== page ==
Diana Chambers is a family wealth mentoring and philanthropic advisory expert, and President and CEO of The Chambers Group.
H Edition Global Magazine had the pleasure to talk with Diana Chambers about the importance of a healthy understanding of wealth, tax and inheritance.
Do you believe money is the root of all evil?
No! Money is nothing more than a medium of exchange. The problem lies in our relationship to money. We get off track when we lose ourselves in the fantasies of money, set the acquisition of wealth as our ultimate goal, allow money to be the determining factor in our relationships, and equate money with freedom, power, control, security, happiness, meaning and love.
Owning and inheriting vast wealth can have its challenges. What services does The Chambers Group offer and how do you teach your clients to manage their money, rather than the money managing them?
I complement the work of my clients’ investment and tax advisors who concentrate primarily on the practical, tangible dimensions of wealth. Instead, I focus on the impact that money has on us and our relationships. As a family wealth mentor, I work with my individual and family clients to make sense of their wealth and its role in their lives, and I help them build the skills to communicate effectively about their wealth, especially in their intimate relationships with parents, partners, and children. The willingness to give some of our wealth away can be a good indicator that we own our money, and it does not own us. It also allows us to extend our legacy beyond our immediate family. So a significant part of my practice is support for my clients to become effective philanthropists.
What career trajectory did you pursue in order to solidify your standing as a family wealth mentoring and philanthropic advisory expert?
I have an undergraduate business degree from the University of Edinburgh, spent my junior year at the Wharton Business School, and worked in corporate strategic planning and cross border M and A for almost a decade. Then life took some interesting twists and turns and ten years working in Washington, DC, directing a programme to train people to work in the inner-city with the very poor, opened my heart to understand the nature and role of money in our individual lives, in our relationships, and in society. Through this and two other nonprofit organisations I subsequently ran, I became close to the donors who shared with me their larger wealth-related concerns. My passion for helping to resolve the human challenges of wealth was born!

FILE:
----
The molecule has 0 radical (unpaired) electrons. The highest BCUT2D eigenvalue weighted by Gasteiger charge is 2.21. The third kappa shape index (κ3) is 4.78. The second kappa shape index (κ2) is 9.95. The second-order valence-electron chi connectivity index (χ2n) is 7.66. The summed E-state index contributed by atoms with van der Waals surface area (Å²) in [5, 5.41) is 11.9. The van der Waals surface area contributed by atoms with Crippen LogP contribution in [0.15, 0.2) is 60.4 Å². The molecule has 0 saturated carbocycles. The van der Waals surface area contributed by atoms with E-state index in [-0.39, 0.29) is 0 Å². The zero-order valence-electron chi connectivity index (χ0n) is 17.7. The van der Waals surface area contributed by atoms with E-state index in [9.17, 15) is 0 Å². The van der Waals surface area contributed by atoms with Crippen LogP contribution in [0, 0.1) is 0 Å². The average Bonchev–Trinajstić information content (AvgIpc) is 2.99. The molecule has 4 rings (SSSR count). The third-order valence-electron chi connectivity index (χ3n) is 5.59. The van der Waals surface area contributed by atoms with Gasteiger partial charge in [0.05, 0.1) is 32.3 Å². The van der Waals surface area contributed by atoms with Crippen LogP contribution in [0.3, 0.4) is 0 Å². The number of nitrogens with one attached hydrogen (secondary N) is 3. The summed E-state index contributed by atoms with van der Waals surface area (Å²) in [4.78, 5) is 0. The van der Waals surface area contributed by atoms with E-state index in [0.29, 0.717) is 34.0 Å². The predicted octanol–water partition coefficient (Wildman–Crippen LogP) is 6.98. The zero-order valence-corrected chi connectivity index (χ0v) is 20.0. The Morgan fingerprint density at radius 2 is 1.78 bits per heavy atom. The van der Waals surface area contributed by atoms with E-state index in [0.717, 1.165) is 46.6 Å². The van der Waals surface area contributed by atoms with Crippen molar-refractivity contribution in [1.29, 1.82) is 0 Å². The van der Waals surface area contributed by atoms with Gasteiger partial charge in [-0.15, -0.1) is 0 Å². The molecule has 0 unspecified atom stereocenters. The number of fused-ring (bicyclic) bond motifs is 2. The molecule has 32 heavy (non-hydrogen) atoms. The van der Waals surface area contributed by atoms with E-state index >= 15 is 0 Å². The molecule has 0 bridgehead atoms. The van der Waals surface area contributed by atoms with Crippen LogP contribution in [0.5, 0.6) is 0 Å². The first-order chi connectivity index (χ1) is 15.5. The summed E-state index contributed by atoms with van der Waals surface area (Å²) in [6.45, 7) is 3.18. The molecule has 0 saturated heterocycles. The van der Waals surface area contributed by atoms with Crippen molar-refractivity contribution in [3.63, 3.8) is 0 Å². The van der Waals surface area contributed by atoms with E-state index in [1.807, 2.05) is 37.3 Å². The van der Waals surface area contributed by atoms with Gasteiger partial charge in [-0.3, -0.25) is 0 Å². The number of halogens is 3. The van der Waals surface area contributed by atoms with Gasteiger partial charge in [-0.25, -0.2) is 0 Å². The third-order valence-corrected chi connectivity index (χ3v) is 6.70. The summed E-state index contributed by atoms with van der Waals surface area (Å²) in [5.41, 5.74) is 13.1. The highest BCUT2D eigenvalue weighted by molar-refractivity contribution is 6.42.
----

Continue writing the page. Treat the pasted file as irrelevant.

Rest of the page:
What kind of individuals/families do you typically work with? How many families do you typically work with at one time and what is the “highest stake” case you have worked on?
No two individuals or families are alike, so my work is always dependent on listening closely to understand the defining characteristics of each client. Having said that, most of my clients are wealth creators and their next two generations. I typically work with up to ten clients at any one point in time, allowing me flexibility to be immediately responsive to any needs that arise. All cases are “high stakes” to the people concerned. One example was being the voice of human reason – identifying what was important for the family members to thrive over multiple generations – as a very complex cross border estate plan was designed that would influence the family members’ lives for many decades.